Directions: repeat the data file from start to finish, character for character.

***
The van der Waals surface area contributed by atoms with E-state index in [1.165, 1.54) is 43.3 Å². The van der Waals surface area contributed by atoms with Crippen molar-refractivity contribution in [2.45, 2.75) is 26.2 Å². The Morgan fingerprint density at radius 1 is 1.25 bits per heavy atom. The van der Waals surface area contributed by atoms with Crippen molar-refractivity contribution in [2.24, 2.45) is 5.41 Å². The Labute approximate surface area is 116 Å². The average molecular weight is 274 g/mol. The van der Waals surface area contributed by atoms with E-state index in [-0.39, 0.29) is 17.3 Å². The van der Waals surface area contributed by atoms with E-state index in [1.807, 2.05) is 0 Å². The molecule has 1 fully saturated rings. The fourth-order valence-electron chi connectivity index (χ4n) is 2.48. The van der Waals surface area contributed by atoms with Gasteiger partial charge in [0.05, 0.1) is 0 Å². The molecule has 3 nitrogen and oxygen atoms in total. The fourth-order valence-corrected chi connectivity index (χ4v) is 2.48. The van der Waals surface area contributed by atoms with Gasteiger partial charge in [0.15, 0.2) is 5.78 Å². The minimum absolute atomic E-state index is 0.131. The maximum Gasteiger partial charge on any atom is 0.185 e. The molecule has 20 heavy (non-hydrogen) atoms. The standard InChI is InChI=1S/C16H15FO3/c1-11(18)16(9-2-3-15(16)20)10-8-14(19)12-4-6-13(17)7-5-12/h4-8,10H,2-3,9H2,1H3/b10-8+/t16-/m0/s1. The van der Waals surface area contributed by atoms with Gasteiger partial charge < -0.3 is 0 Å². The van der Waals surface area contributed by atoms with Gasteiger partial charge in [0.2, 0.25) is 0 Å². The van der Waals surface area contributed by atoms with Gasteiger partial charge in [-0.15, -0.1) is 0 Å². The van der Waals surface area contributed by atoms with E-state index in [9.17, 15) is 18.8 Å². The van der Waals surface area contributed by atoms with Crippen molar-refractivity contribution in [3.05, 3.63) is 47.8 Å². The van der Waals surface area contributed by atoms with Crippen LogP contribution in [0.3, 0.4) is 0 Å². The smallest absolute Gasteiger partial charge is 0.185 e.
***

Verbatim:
The van der Waals surface area contributed by atoms with E-state index in [1.165, 1.54) is 43.3 Å². The van der Waals surface area contributed by atoms with Crippen molar-refractivity contribution in [2.45, 2.75) is 26.2 Å². The Morgan fingerprint density at radius 1 is 1.25 bits per heavy atom. The van der Waals surface area contributed by atoms with Crippen molar-refractivity contribution in [2.24, 2.45) is 5.41 Å². The Labute approximate surface area is 116 Å². The average molecular weight is 274 g/mol. The van der Waals surface area contributed by atoms with E-state index in [-0.39, 0.29) is 17.3 Å². The van der Waals surface area contributed by atoms with E-state index in [1.807, 2.05) is 0 Å². The molecule has 1 fully saturated rings. The fourth-order valence-electron chi connectivity index (χ4n) is 2.48. The van der Waals surface area contributed by atoms with Gasteiger partial charge in [0.05, 0.1) is 0 Å². The molecule has 3 nitrogen and oxygen atoms in total. The fourth-order valence-corrected chi connectivity index (χ4v) is 2.48. The van der Waals surface area contributed by atoms with Gasteiger partial charge in [0.15, 0.2) is 5.78 Å². The minimum absolute atomic E-state index is 0.131. The maximum Gasteiger partial charge on any atom is 0.185 e. The molecule has 20 heavy (non-hydrogen) atoms. The standard InChI is InChI=1S/C16H15FO3/c1-11(18)16(9-2-3-15(16)20)10-8-14(19)12-4-6-13(17)7-5-12/h4-8,10H,2-3,9H2,1H3/b10-8+/t16-/m0/s1. The van der Waals surface area contributed by atoms with Gasteiger partial charge < -0.3 is 0 Å². The van der Waals surface area contributed by atoms with Gasteiger partial charge in [0.2, 0.25) is 0 Å². The van der Waals surface area contributed by atoms with Gasteiger partial charge in [-0.15, -0.1) is 0 Å². The van der Waals surface area contributed by atoms with E-state index in [9.17, 15) is 18.8 Å². The van der Waals surface area contributed by atoms with Crippen molar-refractivity contribution in [3.05, 3.63) is 47.8 Å². The van der Waals surface area contributed by atoms with Crippen LogP contribution in [0.3, 0.4) is 0 Å². The smallest absolute Gasteiger partial charge is 0.185 e.